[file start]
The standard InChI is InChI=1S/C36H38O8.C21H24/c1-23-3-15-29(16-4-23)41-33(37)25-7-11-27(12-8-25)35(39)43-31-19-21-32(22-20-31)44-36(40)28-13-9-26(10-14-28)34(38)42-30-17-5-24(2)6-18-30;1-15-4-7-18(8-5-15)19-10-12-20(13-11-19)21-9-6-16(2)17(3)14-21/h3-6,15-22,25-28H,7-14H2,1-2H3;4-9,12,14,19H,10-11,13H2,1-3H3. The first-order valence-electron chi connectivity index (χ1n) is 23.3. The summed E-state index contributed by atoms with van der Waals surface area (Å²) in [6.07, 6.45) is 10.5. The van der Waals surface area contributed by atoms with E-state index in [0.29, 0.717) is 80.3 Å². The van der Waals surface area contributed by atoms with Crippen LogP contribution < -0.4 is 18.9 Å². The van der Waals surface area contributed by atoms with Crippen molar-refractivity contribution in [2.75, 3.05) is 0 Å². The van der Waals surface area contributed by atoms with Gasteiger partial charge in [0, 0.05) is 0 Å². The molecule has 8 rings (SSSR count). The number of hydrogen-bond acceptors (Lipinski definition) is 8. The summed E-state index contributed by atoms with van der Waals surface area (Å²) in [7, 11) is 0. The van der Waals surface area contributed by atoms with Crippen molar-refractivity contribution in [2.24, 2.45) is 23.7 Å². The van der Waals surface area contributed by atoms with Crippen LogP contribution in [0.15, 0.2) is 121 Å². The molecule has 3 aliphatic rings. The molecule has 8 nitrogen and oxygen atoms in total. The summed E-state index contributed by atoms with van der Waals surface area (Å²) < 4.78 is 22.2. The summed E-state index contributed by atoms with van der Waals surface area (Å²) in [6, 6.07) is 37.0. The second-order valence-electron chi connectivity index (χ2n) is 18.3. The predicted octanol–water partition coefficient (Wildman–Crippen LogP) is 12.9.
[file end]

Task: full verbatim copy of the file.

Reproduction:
The standard InChI is InChI=1S/C36H38O8.C21H24/c1-23-3-15-29(16-4-23)41-33(37)25-7-11-27(12-8-25)35(39)43-31-19-21-32(22-20-31)44-36(40)28-13-9-26(10-14-28)34(38)42-30-17-5-24(2)6-18-30;1-15-4-7-18(8-5-15)19-10-12-20(13-11-19)21-9-6-16(2)17(3)14-21/h3-6,15-22,25-28H,7-14H2,1-2H3;4-9,12,14,19H,10-11,13H2,1-3H3. The first-order valence-electron chi connectivity index (χ1n) is 23.3. The summed E-state index contributed by atoms with van der Waals surface area (Å²) in [6.07, 6.45) is 10.5. The van der Waals surface area contributed by atoms with E-state index in [0.29, 0.717) is 80.3 Å². The van der Waals surface area contributed by atoms with Crippen LogP contribution < -0.4 is 18.9 Å². The van der Waals surface area contributed by atoms with Crippen molar-refractivity contribution in [2.75, 3.05) is 0 Å². The van der Waals surface area contributed by atoms with Gasteiger partial charge in [0, 0.05) is 0 Å². The molecule has 8 rings (SSSR count). The number of hydrogen-bond acceptors (Lipinski definition) is 8. The summed E-state index contributed by atoms with van der Waals surface area (Å²) in [7, 11) is 0. The van der Waals surface area contributed by atoms with Crippen molar-refractivity contribution in [2.24, 2.45) is 23.7 Å². The van der Waals surface area contributed by atoms with Crippen LogP contribution in [0.15, 0.2) is 121 Å². The molecule has 3 aliphatic rings. The molecule has 8 nitrogen and oxygen atoms in total. The summed E-state index contributed by atoms with van der Waals surface area (Å²) < 4.78 is 22.2. The summed E-state index contributed by atoms with van der Waals surface area (Å²) in [6, 6.07) is 37.0. The second-order valence-electron chi connectivity index (χ2n) is 18.3. The predicted octanol–water partition coefficient (Wildman–Crippen LogP) is 12.9.